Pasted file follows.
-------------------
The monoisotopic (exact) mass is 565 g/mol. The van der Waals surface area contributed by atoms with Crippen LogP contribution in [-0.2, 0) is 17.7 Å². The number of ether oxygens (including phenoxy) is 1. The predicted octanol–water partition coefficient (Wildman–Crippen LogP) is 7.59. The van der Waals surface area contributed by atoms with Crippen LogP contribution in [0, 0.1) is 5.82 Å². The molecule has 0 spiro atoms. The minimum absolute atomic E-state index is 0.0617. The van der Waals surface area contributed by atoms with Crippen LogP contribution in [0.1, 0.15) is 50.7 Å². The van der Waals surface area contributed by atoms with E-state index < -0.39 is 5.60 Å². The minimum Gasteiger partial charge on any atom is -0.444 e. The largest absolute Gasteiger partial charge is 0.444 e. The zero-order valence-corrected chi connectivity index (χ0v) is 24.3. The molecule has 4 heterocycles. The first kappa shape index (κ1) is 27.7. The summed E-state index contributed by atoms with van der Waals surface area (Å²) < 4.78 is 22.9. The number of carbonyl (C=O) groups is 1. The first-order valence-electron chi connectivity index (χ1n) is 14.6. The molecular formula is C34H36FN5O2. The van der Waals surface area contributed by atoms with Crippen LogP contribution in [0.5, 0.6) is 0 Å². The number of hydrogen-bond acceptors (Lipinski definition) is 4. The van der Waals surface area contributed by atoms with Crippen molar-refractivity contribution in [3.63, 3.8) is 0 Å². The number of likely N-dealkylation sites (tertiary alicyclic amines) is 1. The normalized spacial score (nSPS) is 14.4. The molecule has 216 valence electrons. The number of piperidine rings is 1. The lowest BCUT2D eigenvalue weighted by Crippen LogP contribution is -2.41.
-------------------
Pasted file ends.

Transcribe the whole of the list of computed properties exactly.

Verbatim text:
The monoisotopic (exact) mass is 565 g/mol. The van der Waals surface area contributed by atoms with Crippen LogP contribution in [-0.2, 0) is 17.7 Å². The number of ether oxygens (including phenoxy) is 1. The predicted octanol–water partition coefficient (Wildman–Crippen LogP) is 7.59. The van der Waals surface area contributed by atoms with Crippen LogP contribution in [0, 0.1) is 5.82 Å². The molecule has 0 spiro atoms. The minimum absolute atomic E-state index is 0.0617. The van der Waals surface area contributed by atoms with Crippen LogP contribution in [0.1, 0.15) is 50.7 Å². The van der Waals surface area contributed by atoms with E-state index < -0.39 is 5.60 Å². The minimum Gasteiger partial charge on any atom is -0.444 e. The largest absolute Gasteiger partial charge is 0.444 e. The zero-order valence-corrected chi connectivity index (χ0v) is 24.3. The molecule has 4 heterocycles. The first kappa shape index (κ1) is 27.7. The summed E-state index contributed by atoms with van der Waals surface area (Å²) < 4.78 is 22.9. The number of carbonyl (C=O) groups is 1. The first-order valence-electron chi connectivity index (χ1n) is 14.6. The molecular formula is C34H36FN5O2. The van der Waals surface area contributed by atoms with Crippen LogP contribution in [0.5, 0.6) is 0 Å². The number of hydrogen-bond acceptors (Lipinski definition) is 4. The van der Waals surface area contributed by atoms with Crippen molar-refractivity contribution in [3.63, 3.8) is 0 Å². The number of likely N-dealkylation sites (tertiary alicyclic amines) is 1. The normalized spacial score (nSPS) is 14.4. The molecule has 216 valence electrons. The number of piperidine rings is 1. The lowest BCUT2D eigenvalue weighted by Crippen LogP contribution is -2.41.